Developing an educational program at a college or university encompasses a broad spectrum of human and technical components. Wrapped into these essentials are numerous considerations, such as: demand for the program (including immediate and projected needs); student interest and participation; physical aspects (such as classrooms, laboratories, equipment, specialty libraries, etc.); and support from faculty, school administrators, and the community—particularly businesses and business leaders. The program being developed can be an entirely new program, a modification or upgrade of an existing program, a spinoff from an existing program, or a program that bridges (i.e., interfaces) with other disciplines. Below is a discussion of key essentials that need to be addressed.
In order to establish a firm student/school relationship, each must understand and appreciate the mutual benefits derived from the association. Perhaps the best analogy would be a marketplace wherein the student is the customer who is purchasing a product (the educational program/degree) from a company (the school). The school (as the company) must be dedicated to making the education program attractive to students, maintaining their interest through to graduation, and making them thoroughly prepared to compete and function in the workplace. In short, customer satisfaction must be achieved, or the customer will take his/her business elsewhere. In this case, the dissatisfied student will choose to either drop out of the program or attend another school altogether. And, like any other business, if too many students get discouraged enough to leave the school, business will drop off, and the school won’t be able to sustain itself.
Correspondingly, for students (as the customer) to fully appreciate what they’re getting from the school, they must keep their ultimate objectives in mind: getting a quality education, earning a degree, and thoroughly preparing themselves to compete in the highly competitive job market. And, as savvy customers, they must thoroughly examine what the program and the school have to offer, making sure that both are exactly what they’re looking for.
Consistent faculty and administrative support
The success of any company depends on the people who make it tick. Serving in this capacity are the school’s faculty, administrative staff (including the president, the board of trustees, deans, financial aid director, and registrar), and all support personnel. It is vitally important that all involved with the education program understand the program’s role, component parts, overall operation, and ultimate goal.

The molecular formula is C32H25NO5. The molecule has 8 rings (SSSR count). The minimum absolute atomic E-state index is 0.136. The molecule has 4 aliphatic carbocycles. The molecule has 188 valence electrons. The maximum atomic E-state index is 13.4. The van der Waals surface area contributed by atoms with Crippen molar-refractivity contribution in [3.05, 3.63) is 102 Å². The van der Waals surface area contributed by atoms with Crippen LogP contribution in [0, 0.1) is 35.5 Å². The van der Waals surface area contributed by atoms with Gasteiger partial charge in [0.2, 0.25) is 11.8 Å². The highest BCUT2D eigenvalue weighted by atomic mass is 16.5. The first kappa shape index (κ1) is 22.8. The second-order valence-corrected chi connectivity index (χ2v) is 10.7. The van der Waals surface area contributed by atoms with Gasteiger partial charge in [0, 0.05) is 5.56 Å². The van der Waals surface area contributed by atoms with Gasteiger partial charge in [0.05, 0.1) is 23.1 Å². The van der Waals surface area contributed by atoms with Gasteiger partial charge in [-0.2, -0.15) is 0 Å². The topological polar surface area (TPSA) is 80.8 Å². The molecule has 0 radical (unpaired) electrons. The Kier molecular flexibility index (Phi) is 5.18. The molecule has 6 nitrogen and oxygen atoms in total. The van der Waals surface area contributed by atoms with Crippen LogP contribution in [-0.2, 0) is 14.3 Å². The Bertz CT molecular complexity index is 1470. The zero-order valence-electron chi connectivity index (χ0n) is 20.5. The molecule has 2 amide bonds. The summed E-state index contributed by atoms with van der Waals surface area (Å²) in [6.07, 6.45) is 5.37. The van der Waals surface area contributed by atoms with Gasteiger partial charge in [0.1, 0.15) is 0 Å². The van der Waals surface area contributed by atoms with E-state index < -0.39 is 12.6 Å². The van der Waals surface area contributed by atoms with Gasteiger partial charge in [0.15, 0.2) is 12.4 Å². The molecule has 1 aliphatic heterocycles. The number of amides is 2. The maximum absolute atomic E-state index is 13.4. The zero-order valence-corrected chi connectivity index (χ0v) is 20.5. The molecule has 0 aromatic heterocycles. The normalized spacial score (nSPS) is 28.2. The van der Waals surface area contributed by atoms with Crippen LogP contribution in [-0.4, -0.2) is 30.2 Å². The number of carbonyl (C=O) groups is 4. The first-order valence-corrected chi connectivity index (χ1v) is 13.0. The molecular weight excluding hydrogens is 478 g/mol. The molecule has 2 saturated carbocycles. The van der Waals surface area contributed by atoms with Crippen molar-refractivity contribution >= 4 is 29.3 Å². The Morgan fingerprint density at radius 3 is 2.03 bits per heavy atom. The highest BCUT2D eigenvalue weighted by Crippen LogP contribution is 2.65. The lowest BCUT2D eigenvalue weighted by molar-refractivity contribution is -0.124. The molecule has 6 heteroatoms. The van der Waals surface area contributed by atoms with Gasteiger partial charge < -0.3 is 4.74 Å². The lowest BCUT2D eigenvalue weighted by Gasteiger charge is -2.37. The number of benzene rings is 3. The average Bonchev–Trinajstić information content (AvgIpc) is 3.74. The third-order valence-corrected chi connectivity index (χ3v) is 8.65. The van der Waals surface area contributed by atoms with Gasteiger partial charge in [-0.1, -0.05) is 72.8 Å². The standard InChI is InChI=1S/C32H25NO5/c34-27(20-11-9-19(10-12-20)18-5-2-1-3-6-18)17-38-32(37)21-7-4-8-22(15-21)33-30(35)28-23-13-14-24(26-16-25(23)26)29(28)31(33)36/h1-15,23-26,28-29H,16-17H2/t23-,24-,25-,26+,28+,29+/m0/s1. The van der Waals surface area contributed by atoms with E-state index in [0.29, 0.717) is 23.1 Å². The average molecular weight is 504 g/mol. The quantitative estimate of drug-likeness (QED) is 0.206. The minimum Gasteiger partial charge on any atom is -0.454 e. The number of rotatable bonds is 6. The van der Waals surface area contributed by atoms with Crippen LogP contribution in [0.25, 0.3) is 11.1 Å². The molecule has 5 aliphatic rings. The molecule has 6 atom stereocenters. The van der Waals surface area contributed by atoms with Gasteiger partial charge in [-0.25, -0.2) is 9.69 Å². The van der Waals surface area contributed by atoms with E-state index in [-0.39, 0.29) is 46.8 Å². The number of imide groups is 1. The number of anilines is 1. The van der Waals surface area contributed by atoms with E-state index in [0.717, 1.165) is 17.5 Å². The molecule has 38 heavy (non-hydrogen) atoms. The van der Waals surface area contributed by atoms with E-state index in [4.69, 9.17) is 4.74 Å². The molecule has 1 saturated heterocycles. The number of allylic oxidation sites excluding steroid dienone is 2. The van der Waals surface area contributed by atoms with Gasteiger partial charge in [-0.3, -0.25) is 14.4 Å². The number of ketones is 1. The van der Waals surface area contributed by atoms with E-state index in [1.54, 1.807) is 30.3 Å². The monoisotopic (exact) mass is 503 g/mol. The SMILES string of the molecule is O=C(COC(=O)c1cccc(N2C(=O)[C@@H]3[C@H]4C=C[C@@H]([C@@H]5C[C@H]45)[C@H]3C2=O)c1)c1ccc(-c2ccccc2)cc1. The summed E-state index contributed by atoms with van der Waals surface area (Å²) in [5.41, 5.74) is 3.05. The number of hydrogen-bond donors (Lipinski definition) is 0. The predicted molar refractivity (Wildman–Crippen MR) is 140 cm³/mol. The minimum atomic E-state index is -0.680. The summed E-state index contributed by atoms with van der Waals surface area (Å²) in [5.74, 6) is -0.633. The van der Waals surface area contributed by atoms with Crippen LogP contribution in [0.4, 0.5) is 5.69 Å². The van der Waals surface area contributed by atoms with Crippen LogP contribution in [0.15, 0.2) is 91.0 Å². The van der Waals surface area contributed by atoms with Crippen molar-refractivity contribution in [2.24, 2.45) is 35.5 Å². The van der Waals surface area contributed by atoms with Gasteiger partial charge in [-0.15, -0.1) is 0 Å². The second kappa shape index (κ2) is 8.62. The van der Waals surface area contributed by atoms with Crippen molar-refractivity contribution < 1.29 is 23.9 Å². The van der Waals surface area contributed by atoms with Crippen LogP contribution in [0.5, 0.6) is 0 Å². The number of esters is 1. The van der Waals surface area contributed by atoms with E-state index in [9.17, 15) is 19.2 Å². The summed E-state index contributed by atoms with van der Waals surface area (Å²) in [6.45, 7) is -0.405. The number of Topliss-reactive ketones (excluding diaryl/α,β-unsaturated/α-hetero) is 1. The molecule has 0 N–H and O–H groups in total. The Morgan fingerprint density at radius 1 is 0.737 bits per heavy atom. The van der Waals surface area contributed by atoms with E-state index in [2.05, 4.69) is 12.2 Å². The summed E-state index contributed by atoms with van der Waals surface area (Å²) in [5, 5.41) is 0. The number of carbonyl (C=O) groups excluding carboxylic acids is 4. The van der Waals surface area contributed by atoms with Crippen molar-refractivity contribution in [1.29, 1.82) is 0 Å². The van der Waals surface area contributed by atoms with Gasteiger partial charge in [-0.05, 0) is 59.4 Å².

The faculty are the link between the students and the educational concepts of the program, serving on the front line in teaching the curriculum, answering questions, counseling and encouraging students when they falter or begin having doubts, and maintaining student interest and participation. In short, they play a major role in ensuring “customer satisfaction.”
Next, the administrative staff should fully understand its role—not only in the development phase, but also during program implementation and operation. In fulfilling their roles, the president and board of trustees need a thorough understanding of all expenses involved; the deans need to know and understand the program’s curriculum; the financial aid director needs to know the financial requirements of the program, how to explain them, and how best to assist the students; the registrar needs to understand the program’s academic requirements in order to help students with their class schedules and academic affairs; and support staff should be trained to provide the best service possible to students with whom they come in contact, lending a helping hand in any way possible whenever possible.
Every program needs to establish validity so it is not taken for granted or viewed as an experiment. To achieve this goal, the program should require the students to learn and adhere to certain standards that will enhance their performance, prepare them for their chosen career field, and give the program credibility. At a minimum, the program should ensure that, by the time students graduate, they should be able to:
- Analyze and interpret the materials presented by the program curricula
- Identify, analyze, and solve problems
- Communicate effectively
- Function on multidisciplinary teams
- Apply what is learned to actual job functions and experiences
- Understand and adhere to professional and ethical standards and responsibilities
In addition, faculty members should make every effort to teach these standards, emphasize their importance, and encourage students to learn them, apply them, and place them in their arsenal of skills for future use in the workplace.